Chapter 3X - Education
Chapter 3 is full of information about the materials used in construction, the methods for using them, quality and inspection criteria, etc. The end of the chapter has several practice pieces that teaches the builder various techniques that will be needed in the upcoming chapters creating actual flight hardware.
I have called this 'Chapter 3X' as I didn't do everything as shown in the plans, and instead did other things not shown. I covered all of the same techniques and more, however. I certainly learned a great deal.

I live a long way from the nearest Aircraft Spruce warehouse. 11,261km in fact. Thus, the cost of shipping materials is a significant portion of the total materials cost!
For economy reasons, orders to be shipped half-way around the world are best in few large orders, rather than many smaller ones.
For my first practice layups, and having never used the materials before, I didn't want to make a large order for materials in case I decided I didn't like working with composites after all.
I purchased a small 'epoxy repair kit', then I contacted a local composites shop and asked if they had any scraps they would be willing to part with. Perhaps because it was right before Christmas they kindly donated me a few cuts of different cloths and a few different pieces of foam. I later discovered that the bi-directional cloth 'sample' they gave me was 7725, exactly the stuff specified in the plans!

My first trial layup was 6 plies of BID in a rectangle about 8" x 4". I wet it out then put a piece of clear plastic wrap over it and rolled it (with a small table leg that I had nearby!). It came out nicely, a few epoxy wrinkles where there were wrinkles in the plastic, but generally it worked well.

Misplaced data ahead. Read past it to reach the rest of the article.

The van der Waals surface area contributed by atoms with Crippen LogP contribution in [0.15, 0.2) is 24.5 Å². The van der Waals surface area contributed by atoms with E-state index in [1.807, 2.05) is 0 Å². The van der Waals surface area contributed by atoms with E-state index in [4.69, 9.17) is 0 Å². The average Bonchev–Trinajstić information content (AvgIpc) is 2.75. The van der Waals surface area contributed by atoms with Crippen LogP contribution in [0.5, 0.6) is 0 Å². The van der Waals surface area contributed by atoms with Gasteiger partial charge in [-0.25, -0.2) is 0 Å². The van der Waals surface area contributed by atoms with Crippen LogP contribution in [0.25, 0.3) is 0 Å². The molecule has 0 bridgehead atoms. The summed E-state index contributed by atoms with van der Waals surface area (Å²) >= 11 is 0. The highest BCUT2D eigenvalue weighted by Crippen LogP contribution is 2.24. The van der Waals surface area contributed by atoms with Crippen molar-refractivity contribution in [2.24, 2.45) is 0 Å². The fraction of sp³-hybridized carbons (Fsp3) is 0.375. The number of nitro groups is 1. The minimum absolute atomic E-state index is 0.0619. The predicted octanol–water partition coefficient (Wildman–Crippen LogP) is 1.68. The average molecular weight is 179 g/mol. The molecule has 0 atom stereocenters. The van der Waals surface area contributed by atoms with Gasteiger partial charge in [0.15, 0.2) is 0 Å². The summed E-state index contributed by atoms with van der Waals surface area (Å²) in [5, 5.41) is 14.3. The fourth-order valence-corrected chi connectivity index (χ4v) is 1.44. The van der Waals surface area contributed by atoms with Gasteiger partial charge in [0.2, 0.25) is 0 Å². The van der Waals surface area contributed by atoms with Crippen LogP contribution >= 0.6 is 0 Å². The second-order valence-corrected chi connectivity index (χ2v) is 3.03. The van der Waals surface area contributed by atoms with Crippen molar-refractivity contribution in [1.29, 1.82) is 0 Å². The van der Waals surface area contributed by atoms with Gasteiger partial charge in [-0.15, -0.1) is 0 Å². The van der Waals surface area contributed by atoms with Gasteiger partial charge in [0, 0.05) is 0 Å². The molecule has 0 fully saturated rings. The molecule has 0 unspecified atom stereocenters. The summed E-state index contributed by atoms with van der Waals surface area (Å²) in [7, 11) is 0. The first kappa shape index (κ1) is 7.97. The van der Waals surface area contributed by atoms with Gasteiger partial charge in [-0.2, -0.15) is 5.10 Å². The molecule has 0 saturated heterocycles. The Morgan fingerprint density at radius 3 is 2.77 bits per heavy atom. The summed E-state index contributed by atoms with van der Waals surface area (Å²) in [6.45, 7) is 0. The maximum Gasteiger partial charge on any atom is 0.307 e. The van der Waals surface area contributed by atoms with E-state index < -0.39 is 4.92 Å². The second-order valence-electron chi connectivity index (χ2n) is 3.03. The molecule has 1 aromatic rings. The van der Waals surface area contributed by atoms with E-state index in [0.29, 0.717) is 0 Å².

Then I microed a small piece of foam onto a small square layup (that had cured earlier), microed the edges to form a fillet, then laid up a few more layers on top. My first sandwich piece certainly inspired confidence in the strength of this structure!
About this time I crashed my EPS foam RC plane. Dragging a wingtip during a high-speed pass is bad! It pivoted around and sheared the nose off ahead of the wing. Luckily, none of the expensive bits were damaged, and with the high-mounted engine, there was no damage there, either. Just shattered foam where the battery and actuators reside in the nose. I can fix this!

I microed two pieces of urethane together and microed them to the rest of the foam airframe. I then carved the foam to a 'pleasing shape' that was a bit different to the original shape (that would have been boring, right? Let the mods begin!).
I followed this with 2 plies of BID overall, lapping onto the original EPS foam fuselage.
After cure, I cut a 'canopy' for access to the inside, and a cooling vent forward of that (similar to the original). I carved out enough of the foam inside to make space to glue in the actuators and provide battery space in the nose. I did not replace the steel weights in the tip of the nose, figuring the glass over foam would be a bit heavier anyway (not much, as it turns out). I even glued in the original plastic canopy clips, enabling the canopy to clip on and pop-off like the original.

After verifying control travel, I took it for a test-flight. Success!
A spray of primer then orange paint, and it looks like it was always that way!

So that's carving foam and laying up over a complex shape, educated!
When I bought my motorcycle (a '97 Suzuki RF900), it had a baggage pod attached. Attached to a pack-rack with rusted wire and a cracked wooden board. That didn't stay on for long; it wasn't about to come off by itself, but I cannot operate with that sort of workmanship on my ride (there was no duct-tape or anything!).